May 13, 2013 — Boston Scientific has received CE Mark approval for the Rhythmia Mapping System, a 3-D mapping and navigation solution for use in cardiac catheter ablations and other electrophysiology (EP) procedures to treat a variety of conditions in which the heart beats abnormally. Some of those conditions include atrial flutter, atrial fibrillation and ventricular tachycardia. Boston Scientific is offering the Rhythmia Mapping System with the company's 64 electrode IntellaMap Orion Mapping Catheter, which has also received CE Mark approval. The combination, part of the 2012 Rhythmia Medical acquisition, is designed to provide electrophysiologists with accurate, high-resolution electro-anatomical maps.
"In a pair of independent clinical studies, we repeatedly showed that the Rhythmia Mapping System can rapidly generate and display high density electro-anatomical maps that allowed clinicians to effectively diagnose and treat even the most complex patients," said Hiroshi Nakagawa, M.D., Ph.D., professor of medicine, director, Clinical Catheter Ablation Program, University of Oklahoma Health Sciences Center, and one of the principle investigators in the studies. "The IntellaMap Orion Catheter has a sophisticated 64 electrode design and unique deployable basket that provided a high degree of maneuverability."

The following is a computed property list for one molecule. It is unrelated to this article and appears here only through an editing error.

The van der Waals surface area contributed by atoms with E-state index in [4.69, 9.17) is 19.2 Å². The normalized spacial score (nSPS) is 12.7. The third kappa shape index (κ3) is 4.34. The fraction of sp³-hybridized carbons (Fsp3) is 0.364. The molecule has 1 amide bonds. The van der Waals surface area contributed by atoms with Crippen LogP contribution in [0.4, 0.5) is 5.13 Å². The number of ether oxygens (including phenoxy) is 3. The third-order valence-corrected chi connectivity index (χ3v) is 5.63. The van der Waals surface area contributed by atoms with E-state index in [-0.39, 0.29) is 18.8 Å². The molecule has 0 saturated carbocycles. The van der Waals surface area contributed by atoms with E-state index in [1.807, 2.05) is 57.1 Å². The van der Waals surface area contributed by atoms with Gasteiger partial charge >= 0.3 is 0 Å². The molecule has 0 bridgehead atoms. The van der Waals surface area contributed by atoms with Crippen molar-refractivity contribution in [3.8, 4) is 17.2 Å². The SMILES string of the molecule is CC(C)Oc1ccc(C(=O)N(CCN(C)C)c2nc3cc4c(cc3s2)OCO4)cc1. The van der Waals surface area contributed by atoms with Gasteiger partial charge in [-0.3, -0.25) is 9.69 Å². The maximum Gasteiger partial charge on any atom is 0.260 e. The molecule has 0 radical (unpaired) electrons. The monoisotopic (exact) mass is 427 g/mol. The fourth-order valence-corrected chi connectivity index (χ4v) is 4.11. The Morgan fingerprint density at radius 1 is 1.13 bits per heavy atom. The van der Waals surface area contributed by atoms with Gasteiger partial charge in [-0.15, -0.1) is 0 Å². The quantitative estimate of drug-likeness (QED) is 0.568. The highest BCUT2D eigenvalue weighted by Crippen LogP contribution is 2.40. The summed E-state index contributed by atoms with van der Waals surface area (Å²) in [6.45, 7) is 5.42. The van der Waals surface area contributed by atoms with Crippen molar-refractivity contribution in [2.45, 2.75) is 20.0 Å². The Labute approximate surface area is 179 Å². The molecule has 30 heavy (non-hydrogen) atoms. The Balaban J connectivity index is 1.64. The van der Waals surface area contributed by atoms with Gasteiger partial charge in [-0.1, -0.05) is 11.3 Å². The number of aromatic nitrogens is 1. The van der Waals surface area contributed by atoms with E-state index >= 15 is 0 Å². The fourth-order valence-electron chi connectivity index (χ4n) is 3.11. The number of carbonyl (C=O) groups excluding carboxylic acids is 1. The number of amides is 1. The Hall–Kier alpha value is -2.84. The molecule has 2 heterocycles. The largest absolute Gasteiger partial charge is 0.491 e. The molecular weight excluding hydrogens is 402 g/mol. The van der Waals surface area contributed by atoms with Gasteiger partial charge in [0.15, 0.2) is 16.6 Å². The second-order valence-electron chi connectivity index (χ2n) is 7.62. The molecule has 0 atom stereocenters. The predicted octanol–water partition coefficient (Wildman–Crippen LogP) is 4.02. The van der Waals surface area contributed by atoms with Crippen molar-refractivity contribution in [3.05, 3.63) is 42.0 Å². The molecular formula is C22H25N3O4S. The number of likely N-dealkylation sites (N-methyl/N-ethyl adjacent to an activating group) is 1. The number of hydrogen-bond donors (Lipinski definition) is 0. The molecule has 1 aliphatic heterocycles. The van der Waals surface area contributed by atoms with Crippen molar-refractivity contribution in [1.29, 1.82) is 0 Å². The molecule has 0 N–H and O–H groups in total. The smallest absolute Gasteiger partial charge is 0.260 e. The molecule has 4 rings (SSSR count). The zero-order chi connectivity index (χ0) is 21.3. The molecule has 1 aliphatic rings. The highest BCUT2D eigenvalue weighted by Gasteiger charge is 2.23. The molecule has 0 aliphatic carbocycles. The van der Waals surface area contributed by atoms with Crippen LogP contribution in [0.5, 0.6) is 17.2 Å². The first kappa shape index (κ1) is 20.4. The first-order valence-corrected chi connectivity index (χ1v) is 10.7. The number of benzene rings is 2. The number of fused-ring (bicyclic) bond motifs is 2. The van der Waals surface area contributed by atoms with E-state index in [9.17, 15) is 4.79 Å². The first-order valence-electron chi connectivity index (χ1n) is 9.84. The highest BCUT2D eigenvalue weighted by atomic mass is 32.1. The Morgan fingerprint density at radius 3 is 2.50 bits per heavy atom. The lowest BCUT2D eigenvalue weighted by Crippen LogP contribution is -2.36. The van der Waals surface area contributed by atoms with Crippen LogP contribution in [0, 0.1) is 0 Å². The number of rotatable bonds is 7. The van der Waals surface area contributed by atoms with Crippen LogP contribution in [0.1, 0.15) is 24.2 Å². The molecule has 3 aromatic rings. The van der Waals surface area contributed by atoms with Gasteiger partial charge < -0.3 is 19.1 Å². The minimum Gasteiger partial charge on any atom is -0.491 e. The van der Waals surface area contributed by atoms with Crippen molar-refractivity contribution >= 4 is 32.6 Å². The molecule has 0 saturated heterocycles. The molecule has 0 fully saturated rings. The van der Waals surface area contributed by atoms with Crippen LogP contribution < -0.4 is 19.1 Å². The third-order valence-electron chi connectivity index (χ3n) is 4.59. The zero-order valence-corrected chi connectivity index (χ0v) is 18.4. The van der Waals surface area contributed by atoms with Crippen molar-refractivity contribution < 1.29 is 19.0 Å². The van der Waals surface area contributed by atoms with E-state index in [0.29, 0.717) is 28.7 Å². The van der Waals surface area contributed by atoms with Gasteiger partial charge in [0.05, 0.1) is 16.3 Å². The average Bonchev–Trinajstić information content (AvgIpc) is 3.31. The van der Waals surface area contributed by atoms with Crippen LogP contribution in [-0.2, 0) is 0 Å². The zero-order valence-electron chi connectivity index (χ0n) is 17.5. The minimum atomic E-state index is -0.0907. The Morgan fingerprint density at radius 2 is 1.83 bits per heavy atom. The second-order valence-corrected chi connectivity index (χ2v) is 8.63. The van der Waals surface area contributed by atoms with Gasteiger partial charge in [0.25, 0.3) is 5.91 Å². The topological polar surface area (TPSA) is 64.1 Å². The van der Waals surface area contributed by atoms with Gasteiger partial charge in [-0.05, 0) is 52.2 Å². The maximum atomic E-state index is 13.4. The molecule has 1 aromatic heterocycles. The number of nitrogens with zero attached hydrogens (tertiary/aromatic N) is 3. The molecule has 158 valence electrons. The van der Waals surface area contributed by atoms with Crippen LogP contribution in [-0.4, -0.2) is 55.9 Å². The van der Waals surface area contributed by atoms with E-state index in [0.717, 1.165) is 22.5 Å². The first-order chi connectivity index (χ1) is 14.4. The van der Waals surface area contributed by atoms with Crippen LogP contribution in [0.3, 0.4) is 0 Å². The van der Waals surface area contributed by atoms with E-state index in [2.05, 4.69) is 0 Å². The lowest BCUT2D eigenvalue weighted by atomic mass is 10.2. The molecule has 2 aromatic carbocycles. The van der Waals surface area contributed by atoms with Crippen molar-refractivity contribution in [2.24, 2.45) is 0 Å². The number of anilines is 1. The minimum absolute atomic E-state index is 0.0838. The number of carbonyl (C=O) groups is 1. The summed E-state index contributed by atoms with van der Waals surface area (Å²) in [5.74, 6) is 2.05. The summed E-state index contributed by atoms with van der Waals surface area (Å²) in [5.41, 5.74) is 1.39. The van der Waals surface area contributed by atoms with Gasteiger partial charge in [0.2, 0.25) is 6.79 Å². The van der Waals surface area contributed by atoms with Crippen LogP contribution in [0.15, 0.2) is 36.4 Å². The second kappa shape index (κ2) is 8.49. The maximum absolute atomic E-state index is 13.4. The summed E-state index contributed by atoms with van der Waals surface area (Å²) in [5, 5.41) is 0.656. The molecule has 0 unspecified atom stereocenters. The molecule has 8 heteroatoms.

EP mapping and navigation systems have become a standard tool for physicians performing catheter ablations, and current systems demand tradeoffs between accuracy and speed. A more accurate, high-resolution image may improve a physician's ability to select the appropriate site to ablate, improving procedural efficacy. Similarly, increasing the speed at which a mapping system can provide a high-resolution map may significantly reduce procedure time. The Rhythmia Mapping System is designed to increase speed and improve density of mapping compared to existing systems, potentially offering significant benefit to patients, physicians and health care systems.
In the United States, the Rhythmia Mapping System is an investigational device and not available for sale.
For more information: www.bostonscientific.com